In Geneva, Victor is about to marry Elizabeth and prepares to fight the Creature to the death, arming himself with pistols and a dagger. The night following their wedding, Victor asks Elizabeth to stay in her room while he looks for "the fiend". While Victor searches the house and grounds, the Creature strangles Elizabeth. From the window, Victor sees the Creature, who tauntingly points at Elizabeth's corpse; Victor tries to shoot him, but the Creature escapes. Victor's father, weakened by age and by the death of Elizabeth, dies a few days later. Seeking revenge, Victor pursues the Creature across Europe and Russia, though his adversary stays one step ahead of him at all times. Eventually, the chase leads to the Arctic Ocean and then on towards the North Pole, and Victor reaches a point where he is within a mile of the Creature, but he collapses from exhaustion and hypothermia before he can find his quarry, allowing the Creature to escape. Eventually the ice around Victor's sledge breaks apart, and the resultant ice floe comes within range of Walton's ship.

Captain Walton's conclusion

At the end of Victor's narrative, Captain Walton resumes telling the story. A few days after the Creature vanishes, the ship is trapped by pack ice for a second time, and several crewmen die in the cold before the rest of Walton's crew insists on returning south once it is freed. Upon hearing the crew's demands, Victor is angered and, despite his condition, gives a powerful speech to them. He reminds them of why they chose to join the expedition and that it is hardship and danger, not comfort, that defines a glorious undertaking such as theirs. He urges them to be men, not cowards. However, although the speech makes an impression on the crew, it is not enough to change their minds. Knowing that continuing on would surely result in mutiny, Walton agrees to abandon the voyage and return home, but Victor, despite his condition, declares that he will continue to hunt the Creature, and is adamant that he must be killed.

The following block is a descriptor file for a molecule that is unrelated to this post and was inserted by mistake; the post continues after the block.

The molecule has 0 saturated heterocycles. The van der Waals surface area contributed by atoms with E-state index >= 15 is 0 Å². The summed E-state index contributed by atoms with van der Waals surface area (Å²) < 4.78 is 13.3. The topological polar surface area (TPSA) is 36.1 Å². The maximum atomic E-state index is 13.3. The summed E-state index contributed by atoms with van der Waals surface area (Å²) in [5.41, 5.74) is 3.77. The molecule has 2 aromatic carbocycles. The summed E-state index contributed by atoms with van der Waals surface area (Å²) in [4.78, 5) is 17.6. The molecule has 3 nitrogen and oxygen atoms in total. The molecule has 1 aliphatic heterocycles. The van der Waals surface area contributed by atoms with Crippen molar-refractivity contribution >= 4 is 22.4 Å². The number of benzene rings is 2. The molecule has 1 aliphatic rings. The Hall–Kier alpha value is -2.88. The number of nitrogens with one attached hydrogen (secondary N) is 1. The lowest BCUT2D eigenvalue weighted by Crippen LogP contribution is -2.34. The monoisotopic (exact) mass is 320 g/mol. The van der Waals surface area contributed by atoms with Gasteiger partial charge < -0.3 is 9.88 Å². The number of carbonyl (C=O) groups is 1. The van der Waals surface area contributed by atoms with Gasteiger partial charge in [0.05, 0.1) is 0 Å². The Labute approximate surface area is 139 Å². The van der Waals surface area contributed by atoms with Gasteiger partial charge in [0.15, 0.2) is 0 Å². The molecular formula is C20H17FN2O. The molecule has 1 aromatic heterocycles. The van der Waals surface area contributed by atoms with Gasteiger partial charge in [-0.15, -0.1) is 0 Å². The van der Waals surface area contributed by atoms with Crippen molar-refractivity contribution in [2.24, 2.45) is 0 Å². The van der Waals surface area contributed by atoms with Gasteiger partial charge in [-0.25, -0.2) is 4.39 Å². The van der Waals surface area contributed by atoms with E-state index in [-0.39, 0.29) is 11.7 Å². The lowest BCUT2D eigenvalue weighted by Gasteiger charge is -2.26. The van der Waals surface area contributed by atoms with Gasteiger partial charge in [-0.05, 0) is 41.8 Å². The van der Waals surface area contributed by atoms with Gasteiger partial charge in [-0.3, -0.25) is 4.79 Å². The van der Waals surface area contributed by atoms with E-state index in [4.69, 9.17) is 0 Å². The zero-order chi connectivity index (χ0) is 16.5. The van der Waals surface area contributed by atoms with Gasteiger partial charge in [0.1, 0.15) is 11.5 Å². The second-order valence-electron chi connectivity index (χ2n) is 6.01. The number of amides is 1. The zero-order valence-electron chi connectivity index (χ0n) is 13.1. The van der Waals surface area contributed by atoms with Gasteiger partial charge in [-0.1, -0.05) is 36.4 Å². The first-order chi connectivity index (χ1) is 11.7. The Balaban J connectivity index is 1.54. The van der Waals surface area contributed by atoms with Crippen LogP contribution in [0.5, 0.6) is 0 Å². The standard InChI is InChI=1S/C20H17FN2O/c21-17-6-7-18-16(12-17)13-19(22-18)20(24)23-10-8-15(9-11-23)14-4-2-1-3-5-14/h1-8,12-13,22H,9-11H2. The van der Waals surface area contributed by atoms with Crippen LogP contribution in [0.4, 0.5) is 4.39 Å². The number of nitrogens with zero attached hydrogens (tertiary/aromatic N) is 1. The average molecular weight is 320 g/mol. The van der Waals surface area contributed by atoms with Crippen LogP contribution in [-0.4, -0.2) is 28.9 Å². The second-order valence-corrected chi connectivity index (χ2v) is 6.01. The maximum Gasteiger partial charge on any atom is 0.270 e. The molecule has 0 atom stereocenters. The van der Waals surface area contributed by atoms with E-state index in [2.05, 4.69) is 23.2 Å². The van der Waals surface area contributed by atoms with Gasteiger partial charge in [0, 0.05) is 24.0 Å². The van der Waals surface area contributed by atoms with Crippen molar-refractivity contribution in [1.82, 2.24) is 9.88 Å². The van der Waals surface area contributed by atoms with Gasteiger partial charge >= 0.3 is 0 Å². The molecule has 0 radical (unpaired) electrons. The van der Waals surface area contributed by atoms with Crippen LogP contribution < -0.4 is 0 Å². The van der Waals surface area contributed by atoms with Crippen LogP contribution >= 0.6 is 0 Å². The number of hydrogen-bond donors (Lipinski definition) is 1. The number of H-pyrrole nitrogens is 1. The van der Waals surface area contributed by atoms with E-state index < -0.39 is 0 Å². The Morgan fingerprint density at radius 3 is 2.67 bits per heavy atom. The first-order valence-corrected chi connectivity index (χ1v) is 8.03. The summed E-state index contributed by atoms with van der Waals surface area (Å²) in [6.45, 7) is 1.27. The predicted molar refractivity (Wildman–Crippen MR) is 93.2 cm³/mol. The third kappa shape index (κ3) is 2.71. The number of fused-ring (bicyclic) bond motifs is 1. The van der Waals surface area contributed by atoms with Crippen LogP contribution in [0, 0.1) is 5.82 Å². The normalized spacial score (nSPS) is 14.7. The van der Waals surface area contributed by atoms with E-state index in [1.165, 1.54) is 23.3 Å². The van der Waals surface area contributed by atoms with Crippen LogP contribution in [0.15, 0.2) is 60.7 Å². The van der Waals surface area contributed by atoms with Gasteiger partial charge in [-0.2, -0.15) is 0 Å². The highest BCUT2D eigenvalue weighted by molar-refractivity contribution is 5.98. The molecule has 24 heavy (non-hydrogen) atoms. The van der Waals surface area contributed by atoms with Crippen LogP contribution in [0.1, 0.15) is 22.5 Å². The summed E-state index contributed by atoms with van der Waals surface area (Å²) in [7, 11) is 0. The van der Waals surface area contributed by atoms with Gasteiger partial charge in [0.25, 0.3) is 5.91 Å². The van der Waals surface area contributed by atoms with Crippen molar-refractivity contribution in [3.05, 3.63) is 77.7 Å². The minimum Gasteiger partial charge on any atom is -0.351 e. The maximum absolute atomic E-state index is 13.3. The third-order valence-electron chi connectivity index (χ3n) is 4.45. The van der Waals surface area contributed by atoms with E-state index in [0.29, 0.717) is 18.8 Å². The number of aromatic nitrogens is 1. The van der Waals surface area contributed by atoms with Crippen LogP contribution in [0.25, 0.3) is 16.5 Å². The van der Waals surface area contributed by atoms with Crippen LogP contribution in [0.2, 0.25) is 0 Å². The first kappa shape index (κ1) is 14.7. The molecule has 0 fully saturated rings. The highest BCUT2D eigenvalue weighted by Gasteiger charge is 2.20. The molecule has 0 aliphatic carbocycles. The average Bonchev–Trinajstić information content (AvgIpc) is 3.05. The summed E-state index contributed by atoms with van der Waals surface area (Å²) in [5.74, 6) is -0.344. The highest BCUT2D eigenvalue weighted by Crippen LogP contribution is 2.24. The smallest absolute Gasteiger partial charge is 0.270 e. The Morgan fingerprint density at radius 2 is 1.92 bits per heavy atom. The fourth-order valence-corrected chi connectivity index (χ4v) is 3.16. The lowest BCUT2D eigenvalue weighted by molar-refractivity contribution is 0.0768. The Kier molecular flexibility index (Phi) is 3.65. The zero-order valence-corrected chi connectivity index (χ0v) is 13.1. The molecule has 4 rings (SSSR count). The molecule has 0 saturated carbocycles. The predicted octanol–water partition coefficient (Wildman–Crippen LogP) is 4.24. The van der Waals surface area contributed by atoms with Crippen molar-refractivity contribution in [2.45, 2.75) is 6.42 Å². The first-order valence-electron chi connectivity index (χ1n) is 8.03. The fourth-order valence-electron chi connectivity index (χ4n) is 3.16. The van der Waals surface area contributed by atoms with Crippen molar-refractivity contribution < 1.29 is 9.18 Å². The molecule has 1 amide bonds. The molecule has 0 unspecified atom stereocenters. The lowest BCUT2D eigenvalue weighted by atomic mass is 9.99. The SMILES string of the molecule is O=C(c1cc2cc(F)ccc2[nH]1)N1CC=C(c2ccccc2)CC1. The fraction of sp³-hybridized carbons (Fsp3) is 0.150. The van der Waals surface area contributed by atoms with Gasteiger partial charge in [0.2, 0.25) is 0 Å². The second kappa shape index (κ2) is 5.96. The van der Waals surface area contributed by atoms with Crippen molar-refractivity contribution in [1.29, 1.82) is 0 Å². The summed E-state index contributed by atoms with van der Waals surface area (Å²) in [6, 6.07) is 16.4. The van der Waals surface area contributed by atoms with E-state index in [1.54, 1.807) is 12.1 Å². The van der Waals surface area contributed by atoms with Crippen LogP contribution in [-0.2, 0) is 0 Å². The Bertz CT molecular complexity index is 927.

Victor dies shortly thereafter, telling Walton, in his last words, to seek "happiness in tranquillity and avoid ambition." Walton discovers the Creature on his ship, mourning over Victor's body. The Creature tells Walton that Victor's death has not brought him peace; rather, his crimes have made him even more miserable than Victor ever was. The Creature vows to burn himself on a funeral pyre so that no one else will ever know of his existence. Walton watches as the Creature drifts away on an ice raft, never to be seen again.